Instead of being a victim of circumstances or waiting for someone to say the right thing, CHOOSE your perspective. Choose your attitude and you’ll find yourself like the young man who walked out of the bike shop with a smile on his face.






To be rational is not to be sensible, which originally meant 'sensitive and aware' as it still does in French and Spanish, but which now means 'unpretentiously thought­full'. Rational does not even mean reasonable, which con­veys the sense of being open to persuasion by sensible people: it means thinking along prescribed lines without any thought for sensibility in either sense. The difference for instance between real scientists and the routineers of science is that the real ones are sensible in the French and Spanish sense; whereas the routineers, being merely rational, have become the destroyers of our civilization.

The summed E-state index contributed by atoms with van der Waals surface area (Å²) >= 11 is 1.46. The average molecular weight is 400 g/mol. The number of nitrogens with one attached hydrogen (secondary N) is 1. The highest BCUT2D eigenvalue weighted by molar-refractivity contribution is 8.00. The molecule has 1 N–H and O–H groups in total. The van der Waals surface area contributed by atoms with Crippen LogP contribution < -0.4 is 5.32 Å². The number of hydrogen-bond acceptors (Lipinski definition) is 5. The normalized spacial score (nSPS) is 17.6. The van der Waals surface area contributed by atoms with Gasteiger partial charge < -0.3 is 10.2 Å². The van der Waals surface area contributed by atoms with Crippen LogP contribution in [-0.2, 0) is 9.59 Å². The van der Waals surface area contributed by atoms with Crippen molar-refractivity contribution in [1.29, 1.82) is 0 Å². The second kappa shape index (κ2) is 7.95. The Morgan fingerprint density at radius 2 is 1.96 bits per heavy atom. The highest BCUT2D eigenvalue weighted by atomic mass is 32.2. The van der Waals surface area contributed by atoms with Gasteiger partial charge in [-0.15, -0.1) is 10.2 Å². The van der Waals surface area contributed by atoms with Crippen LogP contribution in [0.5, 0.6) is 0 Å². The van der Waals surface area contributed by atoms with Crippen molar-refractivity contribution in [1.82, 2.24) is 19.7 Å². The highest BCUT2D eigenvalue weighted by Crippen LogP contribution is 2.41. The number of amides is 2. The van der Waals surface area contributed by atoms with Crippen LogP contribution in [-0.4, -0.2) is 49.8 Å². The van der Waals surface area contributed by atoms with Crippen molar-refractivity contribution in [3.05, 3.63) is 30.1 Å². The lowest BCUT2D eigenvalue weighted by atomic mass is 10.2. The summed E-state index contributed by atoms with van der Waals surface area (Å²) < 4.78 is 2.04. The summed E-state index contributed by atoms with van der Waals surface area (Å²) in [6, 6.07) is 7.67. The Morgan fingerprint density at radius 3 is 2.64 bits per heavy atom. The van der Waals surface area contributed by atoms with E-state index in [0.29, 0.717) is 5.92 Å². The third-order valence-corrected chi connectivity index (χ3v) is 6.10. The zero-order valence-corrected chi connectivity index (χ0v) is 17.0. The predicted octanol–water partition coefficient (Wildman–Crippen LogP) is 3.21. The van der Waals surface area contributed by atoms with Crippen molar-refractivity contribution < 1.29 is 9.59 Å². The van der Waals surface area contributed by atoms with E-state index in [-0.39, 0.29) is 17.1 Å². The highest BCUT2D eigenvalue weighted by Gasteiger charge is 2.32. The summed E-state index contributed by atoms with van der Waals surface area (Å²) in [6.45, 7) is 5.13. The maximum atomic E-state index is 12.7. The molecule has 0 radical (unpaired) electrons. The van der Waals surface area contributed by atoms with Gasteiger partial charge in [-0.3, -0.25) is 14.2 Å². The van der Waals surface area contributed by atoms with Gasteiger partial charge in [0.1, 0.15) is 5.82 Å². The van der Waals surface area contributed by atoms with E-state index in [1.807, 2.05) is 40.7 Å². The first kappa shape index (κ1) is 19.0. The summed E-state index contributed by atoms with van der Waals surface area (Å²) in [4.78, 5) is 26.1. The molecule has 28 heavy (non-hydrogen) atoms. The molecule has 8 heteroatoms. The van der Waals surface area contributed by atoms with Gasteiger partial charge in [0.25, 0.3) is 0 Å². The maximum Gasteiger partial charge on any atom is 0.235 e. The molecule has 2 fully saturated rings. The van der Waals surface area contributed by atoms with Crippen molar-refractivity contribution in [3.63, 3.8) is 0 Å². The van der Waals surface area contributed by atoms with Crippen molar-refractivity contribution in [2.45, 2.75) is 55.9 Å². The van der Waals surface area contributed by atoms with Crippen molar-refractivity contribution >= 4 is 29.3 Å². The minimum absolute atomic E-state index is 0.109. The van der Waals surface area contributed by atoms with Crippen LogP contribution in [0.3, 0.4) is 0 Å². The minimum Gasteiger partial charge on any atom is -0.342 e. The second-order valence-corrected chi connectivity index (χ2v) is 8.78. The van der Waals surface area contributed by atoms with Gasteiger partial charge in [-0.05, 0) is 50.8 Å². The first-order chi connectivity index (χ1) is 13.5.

Though one cannot and should not be rational about love, if only because it is an emotional and therefore unassessable concept, one should be sensible and reason­ able whenever its appearance threatens a hitherto settled and agreeable habit of living. Sure tests can indeed be found for recognizing true love from false, but cannot be classed as rational since they apply to irrational situations, and must therefore be neglected by all legal and academic institutions. For example, true love recognizes no alternative. It is not enough for a man to say: 'Y ou are the most beautiful girl 1 have ever seen.' An Eastern princess once countered this criticism of the past with: 'Ah, but my younger sister is said to be even more beautiful than I'-and then watched her suitor's face carefully.... Nor does true love dwell emotionally on the future. '1 would die for your sake' means little; many noble hearts risk their lives for those of ignoble strangers. Even the hope that both lovers will die together is unrealistic: what matters is life, not death.